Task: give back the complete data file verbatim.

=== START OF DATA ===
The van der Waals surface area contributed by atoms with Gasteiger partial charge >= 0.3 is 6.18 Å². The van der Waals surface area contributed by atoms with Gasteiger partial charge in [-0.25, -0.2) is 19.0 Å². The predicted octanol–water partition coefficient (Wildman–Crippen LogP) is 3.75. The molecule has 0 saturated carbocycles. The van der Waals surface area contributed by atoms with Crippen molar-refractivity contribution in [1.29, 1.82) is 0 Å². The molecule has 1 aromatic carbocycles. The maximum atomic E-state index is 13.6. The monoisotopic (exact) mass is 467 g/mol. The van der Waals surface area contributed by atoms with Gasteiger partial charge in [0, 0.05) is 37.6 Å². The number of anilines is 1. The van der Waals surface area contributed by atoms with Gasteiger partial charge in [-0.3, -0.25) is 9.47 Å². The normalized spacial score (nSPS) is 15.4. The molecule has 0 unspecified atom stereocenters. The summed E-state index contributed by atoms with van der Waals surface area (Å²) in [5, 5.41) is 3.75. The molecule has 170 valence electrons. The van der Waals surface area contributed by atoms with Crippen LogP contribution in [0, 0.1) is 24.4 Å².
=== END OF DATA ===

The van der Waals surface area contributed by atoms with Gasteiger partial charge >= 0.3 is 6.18 Å². The van der Waals surface area contributed by atoms with Gasteiger partial charge in [-0.25, -0.2) is 19.0 Å². The predicted octanol–water partition coefficient (Wildman–Crippen LogP) is 3.75. The molecule has 0 saturated carbocycles. The van der Waals surface area contributed by atoms with Crippen molar-refractivity contribution in [1.29, 1.82) is 0 Å². The molecule has 1 aromatic carbocycles. The maximum atomic E-state index is 13.6. The monoisotopic (exact) mass is 467 g/mol. The van der Waals surface area contributed by atoms with Gasteiger partial charge in [0, 0.05) is 37.6 Å². The number of anilines is 1. The van der Waals surface area contributed by atoms with Gasteiger partial charge in [-0.3, -0.25) is 9.47 Å². The normalized spacial score (nSPS) is 15.4. The molecule has 0 unspecified atom stereocenters. The summed E-state index contributed by atoms with van der Waals surface area (Å²) in [5, 5.41) is 3.75. The molecule has 170 valence electrons. The van der Waals surface area contributed by atoms with Crippen LogP contribution in [0, 0.1) is 24.4 Å².